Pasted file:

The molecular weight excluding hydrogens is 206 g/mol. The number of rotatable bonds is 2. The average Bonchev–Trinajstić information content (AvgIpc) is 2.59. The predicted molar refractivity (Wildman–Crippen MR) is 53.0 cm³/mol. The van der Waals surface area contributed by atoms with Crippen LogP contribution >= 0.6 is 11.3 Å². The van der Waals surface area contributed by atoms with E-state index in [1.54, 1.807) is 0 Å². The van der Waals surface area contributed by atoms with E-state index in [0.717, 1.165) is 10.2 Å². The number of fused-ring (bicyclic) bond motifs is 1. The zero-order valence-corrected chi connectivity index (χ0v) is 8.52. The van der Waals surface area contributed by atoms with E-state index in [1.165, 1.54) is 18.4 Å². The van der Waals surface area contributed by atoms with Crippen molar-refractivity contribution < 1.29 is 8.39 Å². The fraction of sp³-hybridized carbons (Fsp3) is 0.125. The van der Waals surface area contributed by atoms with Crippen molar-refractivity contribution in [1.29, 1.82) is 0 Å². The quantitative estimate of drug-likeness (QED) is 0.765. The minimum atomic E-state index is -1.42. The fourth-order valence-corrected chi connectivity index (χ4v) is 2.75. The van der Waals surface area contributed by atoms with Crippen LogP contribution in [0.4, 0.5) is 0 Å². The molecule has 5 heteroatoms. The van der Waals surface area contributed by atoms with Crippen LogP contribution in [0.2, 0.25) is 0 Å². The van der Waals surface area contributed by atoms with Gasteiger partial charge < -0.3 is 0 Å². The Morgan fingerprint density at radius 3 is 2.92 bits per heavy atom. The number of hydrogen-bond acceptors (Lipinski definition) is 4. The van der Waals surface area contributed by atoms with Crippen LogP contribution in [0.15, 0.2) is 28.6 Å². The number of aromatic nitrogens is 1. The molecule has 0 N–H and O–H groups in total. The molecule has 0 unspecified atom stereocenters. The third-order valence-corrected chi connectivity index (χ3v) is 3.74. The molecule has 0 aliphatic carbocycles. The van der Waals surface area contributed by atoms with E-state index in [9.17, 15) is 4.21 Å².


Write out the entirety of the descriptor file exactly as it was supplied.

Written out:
The molecular weight excluding hydrogens is 206 g/mol. The number of rotatable bonds is 2. The average Bonchev–Trinajstić information content (AvgIpc) is 2.59. The predicted molar refractivity (Wildman–Crippen MR) is 53.0 cm³/mol. The van der Waals surface area contributed by atoms with Crippen LogP contribution >= 0.6 is 11.3 Å². The van der Waals surface area contributed by atoms with E-state index in [1.54, 1.807) is 0 Å². The van der Waals surface area contributed by atoms with E-state index in [0.717, 1.165) is 10.2 Å². The number of fused-ring (bicyclic) bond motifs is 1. The zero-order valence-corrected chi connectivity index (χ0v) is 8.52. The van der Waals surface area contributed by atoms with E-state index in [1.165, 1.54) is 18.4 Å². The van der Waals surface area contributed by atoms with Crippen molar-refractivity contribution < 1.29 is 8.39 Å². The fraction of sp³-hybridized carbons (Fsp3) is 0.125. The van der Waals surface area contributed by atoms with Crippen molar-refractivity contribution in [1.29, 1.82) is 0 Å². The quantitative estimate of drug-likeness (QED) is 0.765. The minimum atomic E-state index is -1.42. The fourth-order valence-corrected chi connectivity index (χ4v) is 2.75. The van der Waals surface area contributed by atoms with Crippen LogP contribution in [0.4, 0.5) is 0 Å². The molecule has 5 heteroatoms. The van der Waals surface area contributed by atoms with Crippen LogP contribution in [0.2, 0.25) is 0 Å². The van der Waals surface area contributed by atoms with Gasteiger partial charge < -0.3 is 0 Å². The Morgan fingerprint density at radius 3 is 2.92 bits per heavy atom. The number of hydrogen-bond acceptors (Lipinski definition) is 4. The van der Waals surface area contributed by atoms with Crippen LogP contribution in [0.15, 0.2) is 28.6 Å². The number of aromatic nitrogens is 1. The molecule has 0 N–H and O–H groups in total. The molecule has 0 unspecified atom stereocenters. The third-order valence-corrected chi connectivity index (χ3v) is 3.74. The molecule has 0 aliphatic carbocycles. The van der Waals surface area contributed by atoms with E-state index in [9.17, 15) is 4.21 Å².